MORGAN: Let me go to Keith Wolzinger, you are a commercial pilot. You know, you fly 777s. You've heard all the experts tonight. You're a guy who's actually been at the helm of one of these things. What is your view?
KEITH WOLZINGER, COMMERCIAL PILOT WHO FLIES 777S: My view still leans more toward human intervention, either action by the crew, action by the crew under duress or action by a third party commandeering the aircraft, and having this technical skill and knowledge to maneuver the airplane. The idea that a catastrophic event could have occurred seems less likely because the distance the airplane traveled and the course changes as Miles pointed out, the course changes of the airplane underwent. I don't see how a catastrophic event would have sent the airplane midway between Malaysia and Vietnam to the South Indian Ocean.
MORGAN: Right. You see David Soucie, it's fascinating because although we don't have a lot facts, actually, we're starting to get enough where experienced pilots and aviation experts can almost -- will start to rule things out because ...
MORGAN: ... it doesn't make any sense.
SOUCIE: Yes. Well, if we just look at the facts that I'm accepting with a good reliability rate and something that I can say, "Yes, that feels right me, it feels good to me." We know that the 1:07 attempt for the ACARS was normal. I'm not convinced that the transponders we're turned off, I think it's possible that it just didn't receive a request to send the information that far away from the radar station. So let's take that off the table for a just second.
Now, the aircraft drops the 12,000 feet and makes a turn. The only airport I can see that it made have been attempted to get to which would make sense is Penang, because Penang is a maintenance base for Malaysia Air. That's a place that, if I had a problem with an aircraft, that's where I wound head.
MORGAN: But if you -- let me ask you again a layman question. If that is what they would do, why wouldn't they just told the airline or somebody, air traffic control?
SOUCIE: There's a couple of reasons for that. We talked a lot about the oxygen mask, if you have a rapid decompression which would explain why they dove and why they made turn back to the maintenance base and the oxygen was -- you grab your oxygen mask, when it comes out like an alien, you put it over and you release it and sucks down into your face. If you then think I'm transmitting, you're not, because there's PTT button, a push-to-talk button that is right next to that mask, it's easily forgotten especially in emergency situations. So it's possible that they ...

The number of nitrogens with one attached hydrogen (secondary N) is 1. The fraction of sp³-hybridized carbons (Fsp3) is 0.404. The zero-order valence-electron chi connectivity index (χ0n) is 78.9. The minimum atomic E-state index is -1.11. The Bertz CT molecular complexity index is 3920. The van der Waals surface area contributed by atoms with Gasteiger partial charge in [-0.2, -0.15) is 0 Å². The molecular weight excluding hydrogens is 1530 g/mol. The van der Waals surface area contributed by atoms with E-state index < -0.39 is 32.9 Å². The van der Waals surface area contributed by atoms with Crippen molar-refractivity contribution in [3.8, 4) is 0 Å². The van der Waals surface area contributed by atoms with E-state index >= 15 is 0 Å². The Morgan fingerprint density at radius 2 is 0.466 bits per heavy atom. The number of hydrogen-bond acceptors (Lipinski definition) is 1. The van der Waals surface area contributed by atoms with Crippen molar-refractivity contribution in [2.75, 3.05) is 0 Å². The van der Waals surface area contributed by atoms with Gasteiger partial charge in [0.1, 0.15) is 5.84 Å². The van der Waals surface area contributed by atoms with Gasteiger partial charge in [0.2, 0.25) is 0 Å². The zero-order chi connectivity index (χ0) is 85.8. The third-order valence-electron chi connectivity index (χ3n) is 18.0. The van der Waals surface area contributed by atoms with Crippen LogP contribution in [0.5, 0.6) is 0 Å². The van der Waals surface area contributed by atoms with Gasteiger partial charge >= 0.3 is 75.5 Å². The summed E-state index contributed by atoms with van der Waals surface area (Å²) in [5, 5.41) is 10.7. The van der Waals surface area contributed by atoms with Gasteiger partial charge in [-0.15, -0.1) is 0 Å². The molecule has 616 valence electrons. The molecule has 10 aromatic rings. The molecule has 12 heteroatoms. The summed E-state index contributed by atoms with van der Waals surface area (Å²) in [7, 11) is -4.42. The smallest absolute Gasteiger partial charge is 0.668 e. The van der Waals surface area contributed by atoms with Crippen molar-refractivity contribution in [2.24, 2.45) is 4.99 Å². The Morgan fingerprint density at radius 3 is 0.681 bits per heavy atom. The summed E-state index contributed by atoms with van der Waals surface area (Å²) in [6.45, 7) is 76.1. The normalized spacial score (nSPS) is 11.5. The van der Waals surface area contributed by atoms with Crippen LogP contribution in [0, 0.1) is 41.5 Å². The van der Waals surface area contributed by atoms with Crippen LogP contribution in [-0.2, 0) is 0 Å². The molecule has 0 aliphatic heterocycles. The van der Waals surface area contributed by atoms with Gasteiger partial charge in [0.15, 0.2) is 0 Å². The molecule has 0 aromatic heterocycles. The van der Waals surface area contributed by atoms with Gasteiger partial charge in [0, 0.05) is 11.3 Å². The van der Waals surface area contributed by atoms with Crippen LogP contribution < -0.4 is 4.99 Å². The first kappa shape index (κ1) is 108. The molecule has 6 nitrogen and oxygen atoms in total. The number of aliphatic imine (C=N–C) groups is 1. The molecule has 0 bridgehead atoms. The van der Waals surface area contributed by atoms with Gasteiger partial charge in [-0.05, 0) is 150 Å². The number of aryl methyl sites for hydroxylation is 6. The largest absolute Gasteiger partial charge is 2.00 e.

MORGAN: Let me get back to Keith Wolzinger here for a moment, because as a pilot if you were involved in this kind of scenario and there was something catastrophic going on, would you dive down to the nearest airport as David is suggesting, is that possibility here to Penang for example?
WOLZINGER: Assume there's a possibility, particularly if it's a depressurization or fire or smoke in the cockpit that would certainly the first course of action to get the airplane turn toward the nearest airport and on the ground.
MORGAN: And let me ask ...
WOLZINGER: And -- But everybody know in the process.
MORGAN: Right. Let me ask you this, most people I've spoken to about is -- and everyone still gripped because the mystery remains. They all say the same thing which is why has nobody on the entire plane been able to make any kind of contact or communication with somebody outside it? Keith Wolzinger, for you.
WOLZINGER: I have no idea why anyone would not be able to communicate from the aircraft, the cellular phones don't work at high altitude, they don't work offshore, they have to be in range with a ground based tower. There's lots of reason why communication might not be possible.